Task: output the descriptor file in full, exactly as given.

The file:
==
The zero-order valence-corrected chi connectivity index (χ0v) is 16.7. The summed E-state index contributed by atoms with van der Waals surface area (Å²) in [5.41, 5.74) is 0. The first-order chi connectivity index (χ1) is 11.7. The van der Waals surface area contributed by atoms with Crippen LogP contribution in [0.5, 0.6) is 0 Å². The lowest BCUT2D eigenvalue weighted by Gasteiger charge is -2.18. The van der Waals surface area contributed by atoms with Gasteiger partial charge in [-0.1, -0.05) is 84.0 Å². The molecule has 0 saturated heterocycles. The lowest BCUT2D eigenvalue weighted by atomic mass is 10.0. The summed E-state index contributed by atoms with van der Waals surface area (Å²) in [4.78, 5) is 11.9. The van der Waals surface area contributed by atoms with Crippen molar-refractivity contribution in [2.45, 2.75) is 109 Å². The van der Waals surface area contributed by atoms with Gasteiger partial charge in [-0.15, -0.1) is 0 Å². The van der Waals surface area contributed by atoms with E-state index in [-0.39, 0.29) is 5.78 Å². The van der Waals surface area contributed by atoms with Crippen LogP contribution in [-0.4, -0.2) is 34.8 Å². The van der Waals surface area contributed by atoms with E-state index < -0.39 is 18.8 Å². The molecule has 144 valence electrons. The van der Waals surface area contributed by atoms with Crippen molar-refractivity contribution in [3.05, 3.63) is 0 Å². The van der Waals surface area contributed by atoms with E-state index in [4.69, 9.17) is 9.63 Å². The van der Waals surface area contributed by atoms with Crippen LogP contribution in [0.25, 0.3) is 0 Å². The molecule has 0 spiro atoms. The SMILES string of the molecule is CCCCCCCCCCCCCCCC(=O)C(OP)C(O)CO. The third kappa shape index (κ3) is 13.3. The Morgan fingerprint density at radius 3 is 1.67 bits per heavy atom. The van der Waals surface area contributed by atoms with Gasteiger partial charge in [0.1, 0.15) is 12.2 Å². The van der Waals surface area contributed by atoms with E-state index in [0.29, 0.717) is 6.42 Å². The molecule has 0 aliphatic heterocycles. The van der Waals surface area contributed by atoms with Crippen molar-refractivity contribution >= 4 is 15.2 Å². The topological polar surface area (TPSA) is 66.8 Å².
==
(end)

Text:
The zero-order valence-corrected chi connectivity index (χ0v) is 16.7. The summed E-state index contributed by atoms with van der Waals surface area (Å²) in [5.41, 5.74) is 0. The first-order chi connectivity index (χ1) is 11.7. The van der Waals surface area contributed by atoms with Crippen LogP contribution in [0.5, 0.6) is 0 Å². The lowest BCUT2D eigenvalue weighted by Gasteiger charge is -2.18. The van der Waals surface area contributed by atoms with Gasteiger partial charge in [-0.1, -0.05) is 84.0 Å². The molecule has 0 saturated heterocycles. The lowest BCUT2D eigenvalue weighted by atomic mass is 10.0. The summed E-state index contributed by atoms with van der Waals surface area (Å²) in [4.78, 5) is 11.9. The van der Waals surface area contributed by atoms with Crippen molar-refractivity contribution in [2.45, 2.75) is 109 Å². The van der Waals surface area contributed by atoms with Gasteiger partial charge in [-0.15, -0.1) is 0 Å². The van der Waals surface area contributed by atoms with E-state index in [-0.39, 0.29) is 5.78 Å². The van der Waals surface area contributed by atoms with Crippen LogP contribution in [-0.4, -0.2) is 34.8 Å². The van der Waals surface area contributed by atoms with E-state index < -0.39 is 18.8 Å². The molecule has 144 valence electrons. The van der Waals surface area contributed by atoms with Crippen molar-refractivity contribution in [3.05, 3.63) is 0 Å². The van der Waals surface area contributed by atoms with E-state index in [4.69, 9.17) is 9.63 Å². The van der Waals surface area contributed by atoms with Crippen LogP contribution in [0.25, 0.3) is 0 Å². The molecule has 0 spiro atoms. The SMILES string of the molecule is CCCCCCCCCCCCCCCC(=O)C(OP)C(O)CO. The third kappa shape index (κ3) is 13.3. The Morgan fingerprint density at radius 3 is 1.67 bits per heavy atom. The van der Waals surface area contributed by atoms with Gasteiger partial charge in [0.1, 0.15) is 12.2 Å². The van der Waals surface area contributed by atoms with E-state index in [0.29, 0.717) is 6.42 Å². The molecule has 0 aliphatic heterocycles. The van der Waals surface area contributed by atoms with Crippen molar-refractivity contribution >= 4 is 15.2 Å². The topological polar surface area (TPSA) is 66.8 Å².